Thursday, June 19, 2008

The Feline Anti-Literacy Brigade, Part 3

I was going to write a post today about why I like writing for children—my inspirations and all that stuff—but then Gigi walked into the room, said "Mrrrow!," rubbed against my hand, and allowed me to pick her up and cut her claws. This is a rare honor, indeed, and is her way of telling me that it's her turn to be featured in this blog. And actually, I may write a version of Gigi's story for kids some day, so maybe it's not such a distraction after all. It's a rough draft, that's it!

This was Gigi when we first met her, five years ago. After we returned from London to our house in Michigan, we discovered that during the year it lay vacant, feral cats had discovered the deck was a nice, quiet, protected place to have kittens. The first litter we discovered managed to escape before we could trap them, but a few months later we did capture another mother and her older kitten (too wild, unfortunately, to be tamed). The next summer we saw yet another litter of three, and managed to trap them all. Not really knowing what I was in for, but determined to help the baby kitties, I stuck them in the bathroom and tried to tame them down. They freaked out whenever I came in, but they were small enough that I could catch them and handle them. I hoped I could get them used to human contact by feeding them and petting them.

As you can see from the photo, the Gray Growler (as she was first known) did not like that idea at all. She cowered with her siblings (a blond brother and a tortie sister) and growled and hissed every time I came near. She also made the other kitties growl and hiss, despite the tasty food my wondrous Opposable-Cat-Food-Can-Opening-Thumbs produced. You really don't want to know what she did to the tub to show her displeasure. (The tub, thankfully, has since been replaced.)

I was calling shelters and rescues all over the place, seeing if they could tame the kittens. They were all full up, but gave me lots of useful advice. The first was to separate the three kittens, as that way they would get lonely and tame down more quickly. After redecorating a couple of bedrooms with tarps and cages, we had each kitten in its own room. And lo! Blondie and Trixie (the tortie) were soon trotting up to me when I entered the room, eager for food and petting. After a few weeks they were ready for adoption, and found new homes within a week.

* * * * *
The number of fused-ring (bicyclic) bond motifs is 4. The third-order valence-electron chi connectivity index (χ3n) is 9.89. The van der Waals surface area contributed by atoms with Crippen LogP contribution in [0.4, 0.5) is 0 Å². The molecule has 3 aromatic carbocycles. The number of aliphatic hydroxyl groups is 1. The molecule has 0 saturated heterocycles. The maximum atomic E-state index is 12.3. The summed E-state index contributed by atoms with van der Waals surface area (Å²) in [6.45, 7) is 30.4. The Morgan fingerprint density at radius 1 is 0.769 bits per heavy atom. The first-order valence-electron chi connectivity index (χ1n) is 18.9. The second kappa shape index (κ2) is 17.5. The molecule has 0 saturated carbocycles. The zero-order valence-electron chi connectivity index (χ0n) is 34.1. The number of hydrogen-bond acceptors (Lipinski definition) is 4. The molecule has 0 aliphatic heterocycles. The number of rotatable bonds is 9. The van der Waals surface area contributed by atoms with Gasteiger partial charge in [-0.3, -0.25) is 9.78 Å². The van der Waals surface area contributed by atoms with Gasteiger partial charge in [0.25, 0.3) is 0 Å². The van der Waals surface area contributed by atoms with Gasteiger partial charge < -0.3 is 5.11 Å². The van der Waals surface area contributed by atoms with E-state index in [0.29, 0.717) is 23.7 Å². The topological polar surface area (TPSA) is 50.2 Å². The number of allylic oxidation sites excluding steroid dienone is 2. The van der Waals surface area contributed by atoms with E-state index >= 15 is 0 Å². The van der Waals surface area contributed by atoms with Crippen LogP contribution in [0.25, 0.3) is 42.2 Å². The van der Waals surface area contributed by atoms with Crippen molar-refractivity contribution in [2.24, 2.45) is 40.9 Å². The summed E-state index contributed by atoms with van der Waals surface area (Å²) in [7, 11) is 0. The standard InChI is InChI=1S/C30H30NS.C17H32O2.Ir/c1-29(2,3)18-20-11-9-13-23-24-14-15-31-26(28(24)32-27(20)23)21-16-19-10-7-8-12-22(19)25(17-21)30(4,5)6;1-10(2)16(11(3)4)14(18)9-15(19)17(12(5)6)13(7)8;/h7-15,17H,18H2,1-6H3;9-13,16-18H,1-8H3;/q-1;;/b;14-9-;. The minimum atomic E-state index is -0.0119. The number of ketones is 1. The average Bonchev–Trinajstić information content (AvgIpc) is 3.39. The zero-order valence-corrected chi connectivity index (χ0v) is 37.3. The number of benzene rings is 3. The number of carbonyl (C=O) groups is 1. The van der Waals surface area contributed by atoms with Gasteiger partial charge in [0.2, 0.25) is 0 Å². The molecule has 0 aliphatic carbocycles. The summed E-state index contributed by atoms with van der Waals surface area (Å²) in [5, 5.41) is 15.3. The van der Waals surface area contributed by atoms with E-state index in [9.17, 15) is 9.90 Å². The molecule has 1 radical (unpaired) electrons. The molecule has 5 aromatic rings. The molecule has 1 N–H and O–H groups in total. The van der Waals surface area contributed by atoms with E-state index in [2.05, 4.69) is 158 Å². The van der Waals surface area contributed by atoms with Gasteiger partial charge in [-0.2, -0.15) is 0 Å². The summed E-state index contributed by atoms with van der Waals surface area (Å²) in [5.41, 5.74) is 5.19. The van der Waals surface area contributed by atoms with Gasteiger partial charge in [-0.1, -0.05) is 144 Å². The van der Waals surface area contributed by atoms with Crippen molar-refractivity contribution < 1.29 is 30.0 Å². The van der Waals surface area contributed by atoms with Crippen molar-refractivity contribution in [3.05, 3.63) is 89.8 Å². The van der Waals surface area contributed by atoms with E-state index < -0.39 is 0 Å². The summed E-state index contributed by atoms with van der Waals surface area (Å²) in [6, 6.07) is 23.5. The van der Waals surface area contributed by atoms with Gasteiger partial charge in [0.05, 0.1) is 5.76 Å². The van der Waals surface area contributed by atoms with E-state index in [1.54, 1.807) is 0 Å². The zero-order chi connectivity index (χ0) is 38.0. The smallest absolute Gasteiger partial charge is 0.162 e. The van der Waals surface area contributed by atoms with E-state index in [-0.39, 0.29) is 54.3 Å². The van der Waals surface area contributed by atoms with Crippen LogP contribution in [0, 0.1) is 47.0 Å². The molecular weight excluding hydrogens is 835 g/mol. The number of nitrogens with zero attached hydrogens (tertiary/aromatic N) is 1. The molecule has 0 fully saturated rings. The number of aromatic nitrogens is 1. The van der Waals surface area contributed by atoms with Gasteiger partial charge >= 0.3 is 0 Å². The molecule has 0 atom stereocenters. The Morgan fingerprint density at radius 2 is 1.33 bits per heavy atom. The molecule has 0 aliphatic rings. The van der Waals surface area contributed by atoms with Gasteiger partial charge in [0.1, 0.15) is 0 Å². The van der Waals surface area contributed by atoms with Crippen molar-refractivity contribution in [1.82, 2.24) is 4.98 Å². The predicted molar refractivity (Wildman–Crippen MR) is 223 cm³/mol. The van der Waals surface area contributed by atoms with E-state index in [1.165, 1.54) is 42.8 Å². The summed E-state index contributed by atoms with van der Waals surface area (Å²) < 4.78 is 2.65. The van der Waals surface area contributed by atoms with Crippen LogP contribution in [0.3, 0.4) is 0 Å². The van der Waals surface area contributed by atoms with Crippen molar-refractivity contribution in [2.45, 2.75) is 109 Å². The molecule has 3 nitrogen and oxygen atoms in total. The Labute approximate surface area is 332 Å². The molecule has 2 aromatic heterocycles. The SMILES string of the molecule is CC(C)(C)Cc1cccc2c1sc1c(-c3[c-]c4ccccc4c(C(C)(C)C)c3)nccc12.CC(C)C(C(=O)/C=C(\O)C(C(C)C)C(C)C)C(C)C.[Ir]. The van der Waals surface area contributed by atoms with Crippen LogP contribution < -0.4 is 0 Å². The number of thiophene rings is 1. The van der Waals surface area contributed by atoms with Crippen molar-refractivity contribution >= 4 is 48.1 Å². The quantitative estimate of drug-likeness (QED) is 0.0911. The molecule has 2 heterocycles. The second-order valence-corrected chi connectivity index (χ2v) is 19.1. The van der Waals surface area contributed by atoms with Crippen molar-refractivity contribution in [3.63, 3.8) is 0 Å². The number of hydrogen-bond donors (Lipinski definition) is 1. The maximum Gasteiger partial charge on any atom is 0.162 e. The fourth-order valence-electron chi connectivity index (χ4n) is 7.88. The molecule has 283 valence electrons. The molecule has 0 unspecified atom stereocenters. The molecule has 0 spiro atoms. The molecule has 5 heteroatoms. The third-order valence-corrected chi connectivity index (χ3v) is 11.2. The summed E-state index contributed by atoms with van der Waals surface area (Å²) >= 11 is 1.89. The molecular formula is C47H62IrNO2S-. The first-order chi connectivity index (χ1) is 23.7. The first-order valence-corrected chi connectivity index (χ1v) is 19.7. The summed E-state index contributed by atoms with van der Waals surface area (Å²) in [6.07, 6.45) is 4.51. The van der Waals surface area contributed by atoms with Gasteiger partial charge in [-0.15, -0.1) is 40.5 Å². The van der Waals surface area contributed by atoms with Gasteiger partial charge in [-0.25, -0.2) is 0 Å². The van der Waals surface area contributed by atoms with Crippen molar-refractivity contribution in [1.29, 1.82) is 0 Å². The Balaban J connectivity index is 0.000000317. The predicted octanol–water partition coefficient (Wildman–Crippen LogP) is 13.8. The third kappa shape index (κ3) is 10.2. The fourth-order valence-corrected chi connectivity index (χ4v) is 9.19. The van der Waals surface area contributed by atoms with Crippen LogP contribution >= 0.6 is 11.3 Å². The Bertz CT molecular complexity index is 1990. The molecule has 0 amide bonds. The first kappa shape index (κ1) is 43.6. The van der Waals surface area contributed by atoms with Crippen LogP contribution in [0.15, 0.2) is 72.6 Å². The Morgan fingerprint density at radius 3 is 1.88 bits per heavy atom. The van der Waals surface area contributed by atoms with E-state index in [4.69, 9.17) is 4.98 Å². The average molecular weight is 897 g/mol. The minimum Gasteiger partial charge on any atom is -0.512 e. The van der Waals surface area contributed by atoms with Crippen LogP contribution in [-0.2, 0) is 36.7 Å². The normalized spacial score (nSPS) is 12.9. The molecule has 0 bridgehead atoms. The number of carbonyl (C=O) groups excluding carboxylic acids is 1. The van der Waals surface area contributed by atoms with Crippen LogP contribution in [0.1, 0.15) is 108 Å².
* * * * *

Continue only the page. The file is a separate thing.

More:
The Gray Growler, however, ran away from me when I entered her room. She would sit on my lap and eat from a dish on my knees, but she growled the whole time. (This produces a very amusing nyow nyow nyow sound.) And unlike her siblings, while I could pet her, I couldn't get her to purr. Finally my friend Barb (another feline devotee) suggested I purr at her first. So I tried it. I sat her on my lap, let her growl through dinner, and then petted her, making little purring noises with my throat. I felt silly, but after a couple of minutes I was rewarded with a return purr.

Over the next couple months our Gray Growler turned into a Gray Geiger (she has a very LOUD purr), and thus into GG aka Gigi. My other half graciously allowed that we could keep her, seeing as she was still way too skittish to easily find another home. We introduced her to Callie and Clio, she explored the whole house, and she discovered that it is fun to sit on research packets and prevent me from working!

So that is Gigi's story. I know you're not supposed to have favorites among your kids, but with cats it's probably okay. While all my kitties have their lovable sides, I have to admit Gigi is my favorite. She is so skittish that I feel really special when she decides to sit on the back of my chair or allow me to pick her up. Plus, she is the only one of my felines who actually sleeps on my bed—almost always awakening me upon arrival with her loud purring—and every night we play "milk ring hockey" on the staircase. Plus, she has a really great story.

[getting on soapbox] As much as I love my Gigi, stories like hers wouldn't be so common if people would spay and neuter their pets. Nowadays there are even Trap-Neuter-Release (TNR) programs to deal with feral cat populations and prevent more litters of unwanted kittens from inundating shelters. So please take care of your animal friends by sterilizing them! [/soapbox]

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